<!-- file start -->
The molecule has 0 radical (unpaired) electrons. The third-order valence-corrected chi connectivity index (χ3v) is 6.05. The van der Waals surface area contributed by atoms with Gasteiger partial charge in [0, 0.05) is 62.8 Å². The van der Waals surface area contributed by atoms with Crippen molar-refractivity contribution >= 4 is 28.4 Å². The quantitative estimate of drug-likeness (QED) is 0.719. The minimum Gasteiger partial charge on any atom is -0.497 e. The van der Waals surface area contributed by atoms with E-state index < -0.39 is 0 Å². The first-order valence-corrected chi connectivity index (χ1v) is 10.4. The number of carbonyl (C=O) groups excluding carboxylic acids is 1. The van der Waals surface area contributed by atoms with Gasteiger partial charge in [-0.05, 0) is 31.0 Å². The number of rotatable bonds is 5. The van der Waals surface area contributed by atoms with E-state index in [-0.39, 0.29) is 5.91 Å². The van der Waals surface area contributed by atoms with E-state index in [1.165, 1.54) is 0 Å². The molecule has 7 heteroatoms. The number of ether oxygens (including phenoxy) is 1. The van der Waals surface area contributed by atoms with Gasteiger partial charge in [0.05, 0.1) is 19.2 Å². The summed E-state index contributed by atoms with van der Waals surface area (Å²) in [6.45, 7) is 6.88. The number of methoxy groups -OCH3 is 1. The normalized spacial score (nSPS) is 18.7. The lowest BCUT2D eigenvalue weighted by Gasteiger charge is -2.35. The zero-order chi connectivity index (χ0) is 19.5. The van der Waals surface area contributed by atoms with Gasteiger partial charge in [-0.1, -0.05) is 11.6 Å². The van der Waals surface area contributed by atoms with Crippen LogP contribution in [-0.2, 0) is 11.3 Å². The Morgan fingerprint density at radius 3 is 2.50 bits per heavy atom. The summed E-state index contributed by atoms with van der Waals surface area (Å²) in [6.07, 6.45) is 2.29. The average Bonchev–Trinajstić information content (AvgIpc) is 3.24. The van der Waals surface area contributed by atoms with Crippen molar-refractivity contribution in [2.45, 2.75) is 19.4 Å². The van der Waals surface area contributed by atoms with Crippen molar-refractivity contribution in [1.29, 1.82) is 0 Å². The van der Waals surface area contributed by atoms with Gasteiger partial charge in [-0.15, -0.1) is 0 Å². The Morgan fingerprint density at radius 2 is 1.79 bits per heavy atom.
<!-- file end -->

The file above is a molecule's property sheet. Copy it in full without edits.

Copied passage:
The molecule has 0 radical (unpaired) electrons. The third-order valence-corrected chi connectivity index (χ3v) is 6.05. The van der Waals surface area contributed by atoms with Gasteiger partial charge in [0, 0.05) is 62.8 Å². The van der Waals surface area contributed by atoms with Crippen molar-refractivity contribution >= 4 is 28.4 Å². The quantitative estimate of drug-likeness (QED) is 0.719. The minimum Gasteiger partial charge on any atom is -0.497 e. The van der Waals surface area contributed by atoms with E-state index < -0.39 is 0 Å². The first-order valence-corrected chi connectivity index (χ1v) is 10.4. The number of carbonyl (C=O) groups excluding carboxylic acids is 1. The van der Waals surface area contributed by atoms with Gasteiger partial charge in [-0.05, 0) is 31.0 Å². The number of rotatable bonds is 5. The van der Waals surface area contributed by atoms with E-state index in [-0.39, 0.29) is 5.91 Å². The van der Waals surface area contributed by atoms with E-state index in [1.165, 1.54) is 0 Å². The molecule has 7 heteroatoms. The number of ether oxygens (including phenoxy) is 1. The van der Waals surface area contributed by atoms with Gasteiger partial charge in [0.05, 0.1) is 19.2 Å². The summed E-state index contributed by atoms with van der Waals surface area (Å²) in [6.45, 7) is 6.88. The number of methoxy groups -OCH3 is 1. The normalized spacial score (nSPS) is 18.7. The lowest BCUT2D eigenvalue weighted by Gasteiger charge is -2.35. The zero-order chi connectivity index (χ0) is 19.5. The van der Waals surface area contributed by atoms with Gasteiger partial charge in [-0.1, -0.05) is 11.6 Å². The van der Waals surface area contributed by atoms with Crippen LogP contribution in [-0.2, 0) is 11.3 Å². The Morgan fingerprint density at radius 3 is 2.50 bits per heavy atom. The summed E-state index contributed by atoms with van der Waals surface area (Å²) in [6.07, 6.45) is 2.29. The average Bonchev–Trinajstić information content (AvgIpc) is 3.24. The van der Waals surface area contributed by atoms with Crippen molar-refractivity contribution in [2.45, 2.75) is 19.4 Å². The van der Waals surface area contributed by atoms with Crippen molar-refractivity contribution in [1.29, 1.82) is 0 Å². The van der Waals surface area contributed by atoms with Gasteiger partial charge in [-0.15, -0.1) is 0 Å². The Morgan fingerprint density at radius 2 is 1.79 bits per heavy atom.